Another way of making the point is to emphasize that, as elsewhere in Christian theology, we are dealing with prepositional truths. Man was created to be under God, with others, and over creation.

Let us be clear: Man as the image of God means that he reflects God. This vertical dimension; though not the only dimension, is the primary one. It must be reflected in all of man's relationships with others and over the creation.

To man, as the crown of God's creation, was given the privilege of conducting and performing the greatest imaginable symphony of praise to the Creator. Man's creation as image of God was so significant and necessary for the glory of God, wrote John Owen, that the creation lay
as an harmonious, well-tuned instrument, which gives no sound unless there be a skillful hand to move and act it .... How glorious and beautiful soever any of the works of creation appear to be, from impressions of divine power, wisdom, and goodness on them; yet, without this image of God in man, there was nothing here below to understand God in them - to glorify God by them. [3] 
In many confessions and theology textbooks you will discover the classic Reformed definition of the image of God to be that man is created in true knowledge, righteousness, and holiness. This triadic formulation has stood the test of time, and forms the basis of Calvin's own analysis of man's creation, sin, and redemption. Its foundational significance appears, for example, in Calvin's expansion upon the apostle Paul's teaching in Ephesians 4:24 and Colossians 3:10:
Now we are to see what Paul chiefly comprehends under this renewal [of man as God's image]. In the first place he posits knowledge, then pure righteousness and holiness. From this we infer that, to begin with, God's image was visible in the light of the mind, in the uprightness of the heart, and in the soundness of all the parts (Institutes 1.15.4). 
Man's knowledge shines forth in the light of his mind; his righteousness is seen in his uprightness of heart; and - for our purposes, very importantly - man's holiness is exhibited in the soundness of all the parts. Words that come to mind here are integrity, harmony, cooperation, and wholeness. Listen once more to John Owen:
And the harmony of all things among themselves, with all their mutual relations and aspects, in a regular tendency unto their proper and utmost end - whereby though every individual subsistence or being hath a peculiar end of its own, yet all their actings and all their ends tend directly unto one utmost common end of them all - is the principal effect of wisdom. [4]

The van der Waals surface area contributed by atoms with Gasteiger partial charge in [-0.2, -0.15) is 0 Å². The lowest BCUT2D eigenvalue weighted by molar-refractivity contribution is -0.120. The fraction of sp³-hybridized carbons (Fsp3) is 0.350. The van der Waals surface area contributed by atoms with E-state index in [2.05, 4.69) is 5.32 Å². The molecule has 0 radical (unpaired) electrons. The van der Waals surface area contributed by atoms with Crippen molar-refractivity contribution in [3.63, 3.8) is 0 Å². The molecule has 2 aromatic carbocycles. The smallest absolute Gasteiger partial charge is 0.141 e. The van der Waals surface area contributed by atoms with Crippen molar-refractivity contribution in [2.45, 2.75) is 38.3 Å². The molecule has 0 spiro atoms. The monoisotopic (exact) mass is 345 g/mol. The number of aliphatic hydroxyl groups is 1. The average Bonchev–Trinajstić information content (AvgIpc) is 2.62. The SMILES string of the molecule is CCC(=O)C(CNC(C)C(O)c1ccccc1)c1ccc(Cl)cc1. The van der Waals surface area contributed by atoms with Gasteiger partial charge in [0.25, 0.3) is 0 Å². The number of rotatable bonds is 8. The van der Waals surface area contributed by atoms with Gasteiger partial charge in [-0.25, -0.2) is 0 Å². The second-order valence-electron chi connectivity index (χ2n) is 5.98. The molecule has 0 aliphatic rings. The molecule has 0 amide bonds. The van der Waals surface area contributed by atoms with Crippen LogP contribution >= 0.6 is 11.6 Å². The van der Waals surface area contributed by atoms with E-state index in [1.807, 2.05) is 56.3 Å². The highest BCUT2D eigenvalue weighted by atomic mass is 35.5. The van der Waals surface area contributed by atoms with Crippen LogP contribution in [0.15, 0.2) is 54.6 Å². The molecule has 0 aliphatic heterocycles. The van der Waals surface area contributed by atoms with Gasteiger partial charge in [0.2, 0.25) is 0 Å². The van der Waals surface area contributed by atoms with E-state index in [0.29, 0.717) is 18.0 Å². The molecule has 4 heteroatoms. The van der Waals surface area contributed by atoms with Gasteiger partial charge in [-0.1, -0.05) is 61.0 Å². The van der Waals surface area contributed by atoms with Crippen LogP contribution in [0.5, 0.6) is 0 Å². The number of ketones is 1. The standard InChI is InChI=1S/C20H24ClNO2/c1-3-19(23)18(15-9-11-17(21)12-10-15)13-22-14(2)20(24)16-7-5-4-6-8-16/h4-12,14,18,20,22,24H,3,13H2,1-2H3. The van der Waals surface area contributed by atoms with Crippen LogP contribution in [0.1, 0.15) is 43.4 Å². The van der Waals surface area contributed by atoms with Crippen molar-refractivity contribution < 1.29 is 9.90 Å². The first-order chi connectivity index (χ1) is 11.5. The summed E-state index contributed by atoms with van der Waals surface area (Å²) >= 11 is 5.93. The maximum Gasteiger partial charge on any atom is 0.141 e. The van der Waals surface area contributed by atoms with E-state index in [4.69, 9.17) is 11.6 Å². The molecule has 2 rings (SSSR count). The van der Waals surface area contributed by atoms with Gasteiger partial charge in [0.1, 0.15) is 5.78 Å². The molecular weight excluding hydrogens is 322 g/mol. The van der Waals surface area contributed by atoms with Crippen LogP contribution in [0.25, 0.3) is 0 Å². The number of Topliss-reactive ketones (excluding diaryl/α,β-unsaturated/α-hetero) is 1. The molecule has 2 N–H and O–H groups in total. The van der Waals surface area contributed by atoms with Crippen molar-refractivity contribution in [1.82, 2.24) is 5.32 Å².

Sin As Disorder 

If we may extend Owen's metaphor of man as conductor and performer, to be God's image meant that man shared in, and supervised, creation's integrity, harmony, and order. Divine wisdom (think of Prov. 8 and 1 Cor. 1:24, 30!) secured the harmony of all things at creation. Man was commissioned to keep all the instruments in tune and play them in symphonic praise to God their Creator.

This dimension of Owen's thought agrees with his entire picture of Sanctification. Sanctification is
the restoring of the imago dei in the whole of Man, wherever it has been marred. This involves the reintegration of all the dimensions of Man's existence, so that faith, reason, and emotion are not only cleansed and healed, but reunited in an original harmony. [5] 
Before Owen penned these words, John Calvin explained the same truth as no other Reformational thinker had. The pattern that man was designed to fulfill, insisted Calvin, was one of order, exhibited in the harmonious cooperation, first, within man himself, of his mind, will, and emotions, whereby all his senses were to be governed in a right order. Says Calvin:
Accordingly, the integrity with which Adam was endowed is expressed by this word ["image" or "likeness"], when he had full possession of right understanding, when he had his affections kept within the bounds of reason, all his senses tempered in right order, and he truly referred his excellence to exceptional gifts bestowed upon him by his Maker (Institutes 1.15.3). 
This creational pattern included man's social relationships as well, exhibited especially in marriage.